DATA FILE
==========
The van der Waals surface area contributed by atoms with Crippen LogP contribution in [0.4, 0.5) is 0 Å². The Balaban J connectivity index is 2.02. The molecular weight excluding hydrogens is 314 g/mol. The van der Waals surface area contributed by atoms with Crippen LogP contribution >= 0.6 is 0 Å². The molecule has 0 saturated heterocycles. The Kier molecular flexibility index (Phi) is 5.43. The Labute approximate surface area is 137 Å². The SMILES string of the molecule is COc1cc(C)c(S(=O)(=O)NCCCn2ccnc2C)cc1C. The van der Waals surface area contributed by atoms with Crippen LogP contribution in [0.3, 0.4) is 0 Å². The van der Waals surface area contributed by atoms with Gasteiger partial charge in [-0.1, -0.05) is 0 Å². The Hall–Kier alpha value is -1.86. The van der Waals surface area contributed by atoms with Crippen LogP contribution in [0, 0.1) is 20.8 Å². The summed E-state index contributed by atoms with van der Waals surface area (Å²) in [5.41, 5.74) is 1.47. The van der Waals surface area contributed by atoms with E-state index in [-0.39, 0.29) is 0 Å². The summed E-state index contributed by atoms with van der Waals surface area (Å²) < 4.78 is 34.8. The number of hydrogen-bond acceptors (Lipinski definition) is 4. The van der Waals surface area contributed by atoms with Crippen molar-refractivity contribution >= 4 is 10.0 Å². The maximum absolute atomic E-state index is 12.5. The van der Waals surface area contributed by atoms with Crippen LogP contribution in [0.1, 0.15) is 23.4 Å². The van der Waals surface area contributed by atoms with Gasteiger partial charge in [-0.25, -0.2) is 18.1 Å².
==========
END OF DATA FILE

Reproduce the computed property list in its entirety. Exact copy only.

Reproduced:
The van der Waals surface area contributed by atoms with Crippen LogP contribution in [0.4, 0.5) is 0 Å². The Balaban J connectivity index is 2.02. The molecular weight excluding hydrogens is 314 g/mol. The van der Waals surface area contributed by atoms with Crippen LogP contribution >= 0.6 is 0 Å². The molecule has 0 saturated heterocycles. The Kier molecular flexibility index (Phi) is 5.43. The Labute approximate surface area is 137 Å². The SMILES string of the molecule is COc1cc(C)c(S(=O)(=O)NCCCn2ccnc2C)cc1C. The van der Waals surface area contributed by atoms with Crippen LogP contribution in [0.3, 0.4) is 0 Å². The van der Waals surface area contributed by atoms with Gasteiger partial charge in [-0.1, -0.05) is 0 Å². The Hall–Kier alpha value is -1.86. The van der Waals surface area contributed by atoms with Crippen LogP contribution in [0, 0.1) is 20.8 Å². The summed E-state index contributed by atoms with van der Waals surface area (Å²) in [5.41, 5.74) is 1.47. The van der Waals surface area contributed by atoms with E-state index in [-0.39, 0.29) is 0 Å². The summed E-state index contributed by atoms with van der Waals surface area (Å²) < 4.78 is 34.8. The number of hydrogen-bond acceptors (Lipinski definition) is 4. The van der Waals surface area contributed by atoms with Crippen molar-refractivity contribution >= 4 is 10.0 Å². The maximum absolute atomic E-state index is 12.5. The van der Waals surface area contributed by atoms with Crippen LogP contribution in [0.1, 0.15) is 23.4 Å². The van der Waals surface area contributed by atoms with Gasteiger partial charge in [-0.25, -0.2) is 18.1 Å².